I just finished reading in the St. Helena Star the article “More Wine Unsold During the Economic Slump.” There were two points in the article that really stood out for me. Long-time winemaker and owner Mike Grgich stated that his sales are down 30 percent this year in California and 50 percent for out-of-state sales. Most wine owners don’t like to admit how bad things are. Whenever I have asked about wine sales, I get the usual runaround: “It’s slow but we are holding our own because of our loyal customers.” I’m sure Mike Grgich has lots of loyal customers but not all of them are working right now. The second and most telling point of the article is some of the advice out there to the Napa wineries to hold prices, and forget the discounts. Napa has an image to uphold. Hello to Napa, things have changed. This is a different recession and a totally different global wine community.
California is at a 12.5 percent unemployment rate, the highest since 1940, something Napa wineries have never experienced. Another stat that is important and seldom considered is the number of workers whose hours have but cut. They don’t show up in the unemployment stats, but these workers are surely cutting costs and looking for bargains.
California and Napa Valley wineries have another factor that might be bigger than the recession, the competition from Argentina, Chile, and Spain with their quality wines at reasonable prices. Just take a look at the current issue of the Wine Spectator with articles about wines from Spain and Argentina. The number of wines from these countries rated between 88 to 90 points and under $20 is astonishing. No, these are not Cabernets, but when people are out of work or working less, many will settle for a $15 wine that gives a lot of bang for the buck. Why would one out of work buy a bottle of 90-point Napa Valley wine at $45 when they can buy three bottles of 90-point wine for $45?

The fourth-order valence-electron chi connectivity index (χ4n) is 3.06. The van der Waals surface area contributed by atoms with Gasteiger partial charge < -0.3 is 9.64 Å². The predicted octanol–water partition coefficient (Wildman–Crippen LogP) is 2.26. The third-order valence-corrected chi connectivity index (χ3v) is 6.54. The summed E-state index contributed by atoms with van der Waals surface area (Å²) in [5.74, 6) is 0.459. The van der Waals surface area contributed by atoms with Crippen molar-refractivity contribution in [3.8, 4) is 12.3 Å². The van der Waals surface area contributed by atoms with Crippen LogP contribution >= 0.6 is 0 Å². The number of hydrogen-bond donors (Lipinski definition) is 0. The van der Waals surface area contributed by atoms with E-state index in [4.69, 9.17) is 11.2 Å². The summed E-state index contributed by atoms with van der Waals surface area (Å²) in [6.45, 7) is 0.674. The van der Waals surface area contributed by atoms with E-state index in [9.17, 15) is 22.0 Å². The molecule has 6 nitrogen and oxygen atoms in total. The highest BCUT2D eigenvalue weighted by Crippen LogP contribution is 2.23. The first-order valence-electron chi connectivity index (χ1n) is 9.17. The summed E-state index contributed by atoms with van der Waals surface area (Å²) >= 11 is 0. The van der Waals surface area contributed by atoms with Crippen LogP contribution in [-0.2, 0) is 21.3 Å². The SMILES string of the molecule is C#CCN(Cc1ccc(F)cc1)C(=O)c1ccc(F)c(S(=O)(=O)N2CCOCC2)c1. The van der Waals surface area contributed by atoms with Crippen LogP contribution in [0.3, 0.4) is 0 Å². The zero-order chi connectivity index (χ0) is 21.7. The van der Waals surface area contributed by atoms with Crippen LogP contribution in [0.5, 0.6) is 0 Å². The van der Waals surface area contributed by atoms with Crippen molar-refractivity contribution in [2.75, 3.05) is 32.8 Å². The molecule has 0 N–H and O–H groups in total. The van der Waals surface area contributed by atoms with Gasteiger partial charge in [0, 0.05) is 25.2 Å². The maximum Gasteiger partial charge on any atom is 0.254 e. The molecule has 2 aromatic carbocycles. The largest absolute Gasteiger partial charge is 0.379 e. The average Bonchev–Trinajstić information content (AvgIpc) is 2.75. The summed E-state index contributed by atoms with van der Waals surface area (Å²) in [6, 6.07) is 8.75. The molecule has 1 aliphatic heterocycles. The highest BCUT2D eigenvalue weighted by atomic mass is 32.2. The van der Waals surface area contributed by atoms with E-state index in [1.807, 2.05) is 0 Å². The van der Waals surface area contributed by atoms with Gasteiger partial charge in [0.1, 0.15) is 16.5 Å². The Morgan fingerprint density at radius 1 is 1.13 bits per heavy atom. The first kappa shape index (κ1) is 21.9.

(W.S. 90 points – 2006 Juan Gil from Spain $11.50 at my local warehouse store).
I know this is very tough on the smaller wineries that need to sell their wines at a certain price just to break even. But what choices do they really have if there are not enough buyers of wines for over $20 bottles of wine.
Now, getting back to the title of this post, Black Friday in Wine Country. This is a way to save that Napa Valley image and sell some wine. On the Friday after Thanksgiving many people travel to the wine country. It is the last hurrah for the wine travel season. Tasting rooms are not going to see foot traffic like this until Valentine’s Day. I say open up the warehouse and have a giant Black Friday sale just like Nordstrom’s and Bloomingdales do. People will carry out cases of wine and will just think this is part of the Black Friday concept. Then, of course, wineries can always extend the sale on the Websites through the holiday season.
To all of you out there who are living in Northern California or just visiting, set out on Friday with your turkey sandwiches and have a picnic in wine country. Forget the stress and tension of the shopping malls and find solitude and beauty in wine country. Just maybe, some of the very smart wineries will offer you some unbelievable sale prices.
Please comment if you are a winery and will have a Black Friday sale or have any information on big wine sales in wine country. Happy Thanksgiving to all!